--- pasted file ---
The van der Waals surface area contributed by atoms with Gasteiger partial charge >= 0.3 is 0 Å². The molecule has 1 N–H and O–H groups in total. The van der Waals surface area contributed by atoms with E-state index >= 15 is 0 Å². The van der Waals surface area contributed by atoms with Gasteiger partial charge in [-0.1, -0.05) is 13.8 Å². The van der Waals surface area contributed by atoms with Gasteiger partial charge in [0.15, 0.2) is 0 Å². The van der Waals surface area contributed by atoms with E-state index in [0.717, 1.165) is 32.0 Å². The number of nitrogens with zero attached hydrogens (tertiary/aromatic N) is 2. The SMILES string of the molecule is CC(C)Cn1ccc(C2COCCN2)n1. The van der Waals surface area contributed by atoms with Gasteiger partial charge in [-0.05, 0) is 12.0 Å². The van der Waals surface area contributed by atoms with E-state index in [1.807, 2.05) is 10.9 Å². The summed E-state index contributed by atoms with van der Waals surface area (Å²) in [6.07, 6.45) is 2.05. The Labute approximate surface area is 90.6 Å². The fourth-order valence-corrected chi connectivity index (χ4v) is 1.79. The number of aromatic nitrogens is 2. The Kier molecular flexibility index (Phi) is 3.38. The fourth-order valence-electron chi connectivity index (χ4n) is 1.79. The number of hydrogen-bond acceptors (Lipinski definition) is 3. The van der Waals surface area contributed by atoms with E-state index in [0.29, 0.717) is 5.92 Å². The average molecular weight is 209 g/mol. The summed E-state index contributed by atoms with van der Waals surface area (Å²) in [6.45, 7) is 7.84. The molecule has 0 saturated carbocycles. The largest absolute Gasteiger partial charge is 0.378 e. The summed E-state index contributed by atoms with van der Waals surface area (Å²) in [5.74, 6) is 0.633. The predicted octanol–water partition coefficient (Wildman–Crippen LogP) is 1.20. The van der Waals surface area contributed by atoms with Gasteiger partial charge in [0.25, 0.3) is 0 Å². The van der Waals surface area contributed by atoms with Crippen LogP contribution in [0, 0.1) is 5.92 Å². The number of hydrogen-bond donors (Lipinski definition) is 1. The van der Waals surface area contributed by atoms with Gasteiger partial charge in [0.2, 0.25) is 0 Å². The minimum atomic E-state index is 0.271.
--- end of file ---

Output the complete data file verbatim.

The van der Waals surface area contributed by atoms with Gasteiger partial charge >= 0.3 is 0 Å². The molecule has 1 N–H and O–H groups in total. The van der Waals surface area contributed by atoms with E-state index >= 15 is 0 Å². The van der Waals surface area contributed by atoms with Gasteiger partial charge in [-0.1, -0.05) is 13.8 Å². The van der Waals surface area contributed by atoms with Gasteiger partial charge in [0.15, 0.2) is 0 Å². The van der Waals surface area contributed by atoms with E-state index in [0.717, 1.165) is 32.0 Å². The number of nitrogens with zero attached hydrogens (tertiary/aromatic N) is 2. The SMILES string of the molecule is CC(C)Cn1ccc(C2COCCN2)n1. The van der Waals surface area contributed by atoms with Gasteiger partial charge in [-0.05, 0) is 12.0 Å². The van der Waals surface area contributed by atoms with E-state index in [1.807, 2.05) is 10.9 Å². The summed E-state index contributed by atoms with van der Waals surface area (Å²) in [6.07, 6.45) is 2.05. The Labute approximate surface area is 90.6 Å². The fourth-order valence-corrected chi connectivity index (χ4v) is 1.79. The number of aromatic nitrogens is 2. The Kier molecular flexibility index (Phi) is 3.38. The fourth-order valence-electron chi connectivity index (χ4n) is 1.79. The number of hydrogen-bond acceptors (Lipinski definition) is 3. The van der Waals surface area contributed by atoms with E-state index in [0.29, 0.717) is 5.92 Å². The average molecular weight is 209 g/mol. The summed E-state index contributed by atoms with van der Waals surface area (Å²) in [6.45, 7) is 7.84. The molecule has 0 saturated carbocycles. The largest absolute Gasteiger partial charge is 0.378 e. The summed E-state index contributed by atoms with van der Waals surface area (Å²) in [5.74, 6) is 0.633. The predicted octanol–water partition coefficient (Wildman–Crippen LogP) is 1.20. The van der Waals surface area contributed by atoms with Gasteiger partial charge in [0.25, 0.3) is 0 Å². The van der Waals surface area contributed by atoms with Crippen LogP contribution in [0, 0.1) is 5.92 Å². The number of hydrogen-bond donors (Lipinski definition) is 1. The van der Waals surface area contributed by atoms with Gasteiger partial charge in [0.2, 0.25) is 0 Å². The minimum atomic E-state index is 0.271.